UPDATE 14 APRIL 2022: In his blog Horizons in vaccine production, we explore pressing need to increase vaccine production capacity, not only for the current coronavirus vaccines, but the next generation and those against the next major emerging disease.
UPDATE 4 APRIL 2022: In his blog A much-needed boost: the future of coronavirus vaccines, we explore society's transition away from responding to the specific crisis of Covid-19 and towards managing coronavirus infections in the long term.
UPDATE 24 MARCH 2020: This article was updated on 24 March 2020 to reflect new developments in the Covid-2019 outbreak.
At the time of writing, the Covid-19 coronavirus outbreak has been declared a pandemic by the WHO, with confirmed cases in practically every country in the world. It is the latest in a line of outbreaks of emerging diseases gripping the headlines, including Ebola, Zika virus, bird flu, SARS, and antimicrobial resistant strains of bacteria. However, for many people round the world, and particularly those in the affluent West, this outbreak is the first in living memory to come for them where they live.
The response to the coronavirus outbreak has been extensive, and as the infection is now critical the advice is clear - stay at home where possible, practice social distancing where it is necessary to go outside, frequently wash hands, and self-quarantine for 14 days if symptomatic. At the governmental level, multiple countries and territories (including the UK and Munich, where Mewburn Ellis is based) have been put on lockdown in order to establish a quarantine and slow further the spread of the virus in order to prevent overwhelming health services and provide more time for vaccine development. The effectiveness of these measures is still a matter of debate. Meanwhile, the WHO and Coalition for Epidemic Preparedness Innovations have coordinated the response from the scientific community. These efforts, and especially the early and decisive action taken by the Chinese Centre for Disease Control and Prevention, should be commended. However, as with all emerging diseases, the response has been hindered by a lack of effective tools.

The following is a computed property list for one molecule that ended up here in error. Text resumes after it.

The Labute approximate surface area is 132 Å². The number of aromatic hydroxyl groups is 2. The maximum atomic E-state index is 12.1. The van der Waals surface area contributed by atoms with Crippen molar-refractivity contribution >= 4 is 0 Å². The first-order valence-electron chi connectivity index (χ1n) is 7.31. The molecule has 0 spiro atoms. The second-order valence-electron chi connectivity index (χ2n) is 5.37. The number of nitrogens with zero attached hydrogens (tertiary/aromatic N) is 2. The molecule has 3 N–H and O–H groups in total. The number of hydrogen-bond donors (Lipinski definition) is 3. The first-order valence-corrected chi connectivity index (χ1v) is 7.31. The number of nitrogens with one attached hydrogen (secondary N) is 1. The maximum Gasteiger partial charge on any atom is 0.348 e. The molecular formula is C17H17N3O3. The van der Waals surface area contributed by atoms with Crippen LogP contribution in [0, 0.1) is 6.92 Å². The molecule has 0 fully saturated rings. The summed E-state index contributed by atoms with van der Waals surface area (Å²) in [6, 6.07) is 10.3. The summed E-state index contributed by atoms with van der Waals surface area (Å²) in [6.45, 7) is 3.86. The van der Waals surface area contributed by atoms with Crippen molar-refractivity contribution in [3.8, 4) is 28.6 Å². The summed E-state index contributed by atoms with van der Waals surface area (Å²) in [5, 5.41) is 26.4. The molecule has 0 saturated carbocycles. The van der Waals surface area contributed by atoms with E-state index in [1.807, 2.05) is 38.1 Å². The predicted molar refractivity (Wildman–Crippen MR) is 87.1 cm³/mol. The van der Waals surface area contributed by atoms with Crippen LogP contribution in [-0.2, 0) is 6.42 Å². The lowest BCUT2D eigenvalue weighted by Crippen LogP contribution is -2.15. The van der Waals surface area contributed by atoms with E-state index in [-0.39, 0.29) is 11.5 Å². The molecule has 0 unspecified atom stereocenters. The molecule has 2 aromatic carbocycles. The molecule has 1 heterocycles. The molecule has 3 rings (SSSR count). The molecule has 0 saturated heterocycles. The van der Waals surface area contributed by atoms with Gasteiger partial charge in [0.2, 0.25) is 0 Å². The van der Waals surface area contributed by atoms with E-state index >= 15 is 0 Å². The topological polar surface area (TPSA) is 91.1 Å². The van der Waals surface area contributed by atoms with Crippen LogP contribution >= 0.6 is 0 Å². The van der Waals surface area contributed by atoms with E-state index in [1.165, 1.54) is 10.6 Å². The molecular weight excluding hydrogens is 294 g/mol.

When faced with an outbreak of an emerging disease, treatments specifically tailored to the new strain are often not yet available. However, the need for an immediate response means there is little time to develop new therapeutic agents. This need to act quickly with limited resources to contain, treat, and eventually cure the outbreak poses a unique problem for public health responders.
What is Coronavirus?
Covid-19 is a respiratory disease caused by the coronavirus SARS-CoV-2. It is closely related to the virus responsible for the 2003 outbreak of severe acute respiratory syndrome (SARS).
The coronavirus family is large, and causes respiratory infections humans, mammals and birds. Most family members cause only mild symptoms in healthy patients and, as they are cause of about 15% of cases of the common cold, it is likely that you have successfully fought off a coronavirus infection without even noticing. However, the family also includes the highly pathogenic viruses responsible for SARS, Middle East respiratory syndrome (MERS), and of course Covid-19. These diseases are not only highly infectious but particularly virulent, with estimated death rates between 2 and 5%. The dangers of highly aggressive coronavirus diseases such as Covid-19 should not be understated.
Emerging highly pathogenic coronaviruses were listed by the WHO as a likely cause of future pandemics and the need for urgent R&D was identified as early as 2016.
Treatment: Teaching old dogs new tricks
Sometimes, a general purpose treatment is available against a class of emerging disease. Bacterial diseases can usually be tackled with antibiotics, whilst antiviral agents such as Tamiflu are effective weapons against a wide range of influenza strains. However, there is currently no equivalent broad-spectrum treatment that works against Covid-19. Instead, healthcare agencies have been forced to make do with the tools available to them.